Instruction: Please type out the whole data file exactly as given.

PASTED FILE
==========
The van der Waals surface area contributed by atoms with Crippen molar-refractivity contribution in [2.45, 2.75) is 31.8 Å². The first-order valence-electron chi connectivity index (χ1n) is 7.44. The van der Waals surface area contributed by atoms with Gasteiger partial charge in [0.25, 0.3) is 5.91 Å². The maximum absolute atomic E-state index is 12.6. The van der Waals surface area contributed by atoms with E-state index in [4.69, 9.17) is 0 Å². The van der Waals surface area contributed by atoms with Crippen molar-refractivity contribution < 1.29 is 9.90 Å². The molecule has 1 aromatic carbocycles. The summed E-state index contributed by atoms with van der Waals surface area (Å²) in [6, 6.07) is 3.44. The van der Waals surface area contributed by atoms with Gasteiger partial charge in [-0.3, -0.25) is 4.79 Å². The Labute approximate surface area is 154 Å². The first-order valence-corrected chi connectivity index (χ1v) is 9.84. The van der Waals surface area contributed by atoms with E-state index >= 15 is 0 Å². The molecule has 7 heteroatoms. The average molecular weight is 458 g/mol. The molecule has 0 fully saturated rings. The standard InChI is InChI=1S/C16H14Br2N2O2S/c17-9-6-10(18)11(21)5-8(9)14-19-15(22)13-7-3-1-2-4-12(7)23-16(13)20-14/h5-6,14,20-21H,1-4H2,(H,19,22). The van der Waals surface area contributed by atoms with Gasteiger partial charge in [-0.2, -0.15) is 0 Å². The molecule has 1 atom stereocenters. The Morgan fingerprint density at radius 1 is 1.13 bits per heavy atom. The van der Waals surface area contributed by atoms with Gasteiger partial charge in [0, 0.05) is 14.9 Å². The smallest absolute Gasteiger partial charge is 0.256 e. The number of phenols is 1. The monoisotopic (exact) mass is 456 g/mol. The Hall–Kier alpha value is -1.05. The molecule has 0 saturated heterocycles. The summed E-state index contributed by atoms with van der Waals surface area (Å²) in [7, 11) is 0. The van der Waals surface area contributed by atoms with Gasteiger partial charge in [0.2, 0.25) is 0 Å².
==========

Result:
The van der Waals surface area contributed by atoms with Crippen molar-refractivity contribution in [2.45, 2.75) is 31.8 Å². The first-order valence-electron chi connectivity index (χ1n) is 7.44. The van der Waals surface area contributed by atoms with Gasteiger partial charge in [0.25, 0.3) is 5.91 Å². The maximum absolute atomic E-state index is 12.6. The van der Waals surface area contributed by atoms with E-state index in [4.69, 9.17) is 0 Å². The van der Waals surface area contributed by atoms with Crippen molar-refractivity contribution < 1.29 is 9.90 Å². The molecule has 1 aromatic carbocycles. The summed E-state index contributed by atoms with van der Waals surface area (Å²) in [6, 6.07) is 3.44. The van der Waals surface area contributed by atoms with Gasteiger partial charge in [-0.3, -0.25) is 4.79 Å². The Labute approximate surface area is 154 Å². The first-order valence-corrected chi connectivity index (χ1v) is 9.84. The van der Waals surface area contributed by atoms with E-state index >= 15 is 0 Å². The molecule has 7 heteroatoms. The average molecular weight is 458 g/mol. The molecule has 0 fully saturated rings. The standard InChI is InChI=1S/C16H14Br2N2O2S/c17-9-6-10(18)11(21)5-8(9)14-19-15(22)13-7-3-1-2-4-12(7)23-16(13)20-14/h5-6,14,20-21H,1-4H2,(H,19,22). The van der Waals surface area contributed by atoms with Gasteiger partial charge in [-0.2, -0.15) is 0 Å². The molecule has 1 atom stereocenters. The Morgan fingerprint density at radius 1 is 1.13 bits per heavy atom. The van der Waals surface area contributed by atoms with Gasteiger partial charge in [0, 0.05) is 14.9 Å². The smallest absolute Gasteiger partial charge is 0.256 e. The number of phenols is 1. The monoisotopic (exact) mass is 456 g/mol. The Hall–Kier alpha value is -1.05. The molecule has 0 saturated heterocycles. The summed E-state index contributed by atoms with van der Waals surface area (Å²) in [7, 11) is 0. The van der Waals surface area contributed by atoms with Gasteiger partial charge in [0.2, 0.25) is 0 Å².